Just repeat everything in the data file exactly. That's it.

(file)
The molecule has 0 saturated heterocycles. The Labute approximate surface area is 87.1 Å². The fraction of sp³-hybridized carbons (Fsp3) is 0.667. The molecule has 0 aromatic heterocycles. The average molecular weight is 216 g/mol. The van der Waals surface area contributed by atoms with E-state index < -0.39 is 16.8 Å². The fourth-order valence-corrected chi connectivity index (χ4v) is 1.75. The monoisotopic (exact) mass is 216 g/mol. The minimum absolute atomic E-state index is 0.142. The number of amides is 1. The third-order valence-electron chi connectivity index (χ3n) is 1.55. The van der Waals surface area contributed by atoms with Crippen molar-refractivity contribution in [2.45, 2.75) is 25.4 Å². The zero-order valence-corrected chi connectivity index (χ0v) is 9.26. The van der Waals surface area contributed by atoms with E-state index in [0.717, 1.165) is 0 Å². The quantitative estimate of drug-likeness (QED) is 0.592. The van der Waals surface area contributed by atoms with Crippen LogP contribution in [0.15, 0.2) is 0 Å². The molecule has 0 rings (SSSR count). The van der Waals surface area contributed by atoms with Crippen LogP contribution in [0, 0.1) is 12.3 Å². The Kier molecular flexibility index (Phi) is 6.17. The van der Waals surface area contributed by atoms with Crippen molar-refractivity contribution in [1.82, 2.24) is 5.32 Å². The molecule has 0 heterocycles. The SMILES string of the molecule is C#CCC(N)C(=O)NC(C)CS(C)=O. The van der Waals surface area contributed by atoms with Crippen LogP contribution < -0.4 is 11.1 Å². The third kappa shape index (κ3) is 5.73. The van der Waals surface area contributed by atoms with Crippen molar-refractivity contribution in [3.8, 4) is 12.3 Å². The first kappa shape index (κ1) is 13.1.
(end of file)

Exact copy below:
The molecule has 0 saturated heterocycles. The Labute approximate surface area is 87.1 Å². The fraction of sp³-hybridized carbons (Fsp3) is 0.667. The molecule has 0 aromatic heterocycles. The average molecular weight is 216 g/mol. The van der Waals surface area contributed by atoms with E-state index < -0.39 is 16.8 Å². The fourth-order valence-corrected chi connectivity index (χ4v) is 1.75. The monoisotopic (exact) mass is 216 g/mol. The minimum absolute atomic E-state index is 0.142. The number of amides is 1. The third-order valence-electron chi connectivity index (χ3n) is 1.55. The van der Waals surface area contributed by atoms with Crippen molar-refractivity contribution in [2.45, 2.75) is 25.4 Å². The zero-order valence-corrected chi connectivity index (χ0v) is 9.26. The van der Waals surface area contributed by atoms with E-state index in [0.717, 1.165) is 0 Å². The quantitative estimate of drug-likeness (QED) is 0.592. The van der Waals surface area contributed by atoms with Crippen LogP contribution in [0.15, 0.2) is 0 Å². The molecule has 0 rings (SSSR count). The van der Waals surface area contributed by atoms with Crippen LogP contribution in [0, 0.1) is 12.3 Å². The Kier molecular flexibility index (Phi) is 6.17. The van der Waals surface area contributed by atoms with Crippen molar-refractivity contribution in [1.82, 2.24) is 5.32 Å². The molecule has 0 heterocycles. The SMILES string of the molecule is C#CCC(N)C(=O)NC(C)CS(C)=O. The van der Waals surface area contributed by atoms with Crippen LogP contribution < -0.4 is 11.1 Å². The third kappa shape index (κ3) is 5.73. The van der Waals surface area contributed by atoms with Crippen molar-refractivity contribution in [3.8, 4) is 12.3 Å². The first kappa shape index (κ1) is 13.1.